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Canon Vixia HF11 Camcorder Review
The Canon Vixia HF11 is, in many ways, a minor update to an already highly regarded camcorder. The previous generation HF10 produced some of the best looking video of the year, and definitely the sharpest. The new HF11 promises to outdo even that by increasing the bitrate, making it the first consumer camcorder to record at the AVCHD spec\'s ceiling of 24Mbps. In truth, the result is a very minor increase in video quality, and most consumers will probably not see a difference. The more compelling value-add may be the increased flash memory capacity, doubling from 16GB to 32GB. Certainly not failing to live up to its pedigree, the Canon HF11 makes a compelling camcorder.
Video Performance* (10.75)*
For nearly all purposes, the Canon HF11 is identical to the Canon HF10 and the Canon HF100. It has the same 1/3.2-inch CMOS sensor with a gross pixel count of the 3,310,000 (and an effective pixel count of 2,070,000). By comparison, the Sony HDR-CX12 has approximately the same size sensor with a much higher pixel count of 5.66MP. As we saw in the results between the Canon HF10 and the Sony HDR-SR12 (which uses the same sensor as the CX12), the Sony's higher pixel density seemed to hurt its low light performance.
Canon HF11 - 3000 lux in Auto mode
First, let's look at our lab testing. We shot a DSC Labs Chroma DuMonde chart at an even 3000 lux. Under this light, Canon once again proves that it can dominate the performance category. The picture is just amazingly crisp and vivid. It's better than any AVCHD camcorder to date, and is more or less indiscernible from the tape-based Canon HV20 and Canon HV30.
Comparatively, the Sony HDR-SR12 produced a similar color performance, but the sharpness of the fine details was not as good as the Canon HF11. The SR12 just looked fuzzier. Because the Sony HDR-CX12 is using the same imaging system as the SR12, we expect it to perform the same. The Panasonic HDC-HS100 produced very bright, bold colors. Unfortunately, the resolution can't match that of either the Canon HF11 or the Sony HDR-SR12.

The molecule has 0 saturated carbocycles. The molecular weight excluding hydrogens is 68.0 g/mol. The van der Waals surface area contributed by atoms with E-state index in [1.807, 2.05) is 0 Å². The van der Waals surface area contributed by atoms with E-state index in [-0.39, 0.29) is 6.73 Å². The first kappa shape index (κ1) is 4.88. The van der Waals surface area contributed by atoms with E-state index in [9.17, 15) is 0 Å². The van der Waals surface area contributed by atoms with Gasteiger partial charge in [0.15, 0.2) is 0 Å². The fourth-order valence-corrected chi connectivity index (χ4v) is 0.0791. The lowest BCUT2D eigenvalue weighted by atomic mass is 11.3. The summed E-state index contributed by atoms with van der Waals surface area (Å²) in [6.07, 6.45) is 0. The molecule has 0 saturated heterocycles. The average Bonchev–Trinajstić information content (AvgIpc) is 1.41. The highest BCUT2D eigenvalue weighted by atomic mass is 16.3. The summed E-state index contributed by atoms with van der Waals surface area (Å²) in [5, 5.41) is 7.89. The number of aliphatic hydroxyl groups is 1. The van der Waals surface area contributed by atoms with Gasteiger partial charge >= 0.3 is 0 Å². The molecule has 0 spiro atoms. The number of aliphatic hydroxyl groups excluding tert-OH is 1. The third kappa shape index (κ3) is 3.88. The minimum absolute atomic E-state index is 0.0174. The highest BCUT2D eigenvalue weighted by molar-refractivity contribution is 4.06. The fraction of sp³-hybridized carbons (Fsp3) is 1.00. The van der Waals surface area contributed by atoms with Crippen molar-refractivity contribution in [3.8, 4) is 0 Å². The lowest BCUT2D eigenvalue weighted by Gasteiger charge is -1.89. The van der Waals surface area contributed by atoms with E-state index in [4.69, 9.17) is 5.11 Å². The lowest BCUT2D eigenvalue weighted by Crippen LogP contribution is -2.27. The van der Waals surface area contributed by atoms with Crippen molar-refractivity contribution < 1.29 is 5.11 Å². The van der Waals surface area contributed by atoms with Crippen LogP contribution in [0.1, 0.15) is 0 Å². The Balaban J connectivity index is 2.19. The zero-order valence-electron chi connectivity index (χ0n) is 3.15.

JVC GZ-HD40 looked very good indeed at this light, with strong even colors. However, it too lacked the resolution in the fine details. The Samsung SC-HMX20 actually topped the Canon HF10 in straight-up resolution testing, but the Canon image looked better overall, which we believe is due to a superior compression.
It's important to note that the performance from all of these camcorders was quite good. For the casual user, the Canon, Sony, Samsung, or JVC would produce extremely good results. The Panasonic has the great color, but is a little deficient in sharpness compared to the rest of the group.
Canon HF11 - 3000 lux in Cine mode
We also shot in the Cine Mode, which is an alternate gamma curve that is meant to emulate the colors produced in film. The end result is a picture that expands the range of the mid-tones, while decreasing detail in highlights and shadows. It can make your video look great, as long as your shot is properly lit.
Canon HF11 - 3000 lux in 30P mode
Canon HF11 - 3000 lux in 24P mode
The alternate frame rates, 30P and 24P, didn't look too different under this more or less perfect light. In both frame rates, there was a slight decrease in noise, but color and sharpness looked the same. As with the HF10, the HF11 video in alternate frame rates looked very good. For whatever reason, Canon is the only manufacturer that has managed to produce a smooth, decent looking progressive frame rate. The Samsung SC-HMX20 was the closest, but moving objects looked a lot more stuttery. The Panasonic high definition camcorders cannot record in 24P without also recording in xvYCC color mode, which blows out the saturation.
Out of the lab, we put the HF11 and HF10 side-by-side in some difficult shooting situations and examined the playback footage with an extremely critical eye. After much deliberation, we came to the conclusion that most people can't tell the difference between the two. You'd have to spend an insane amount of time and energy—as we did—to see a variance.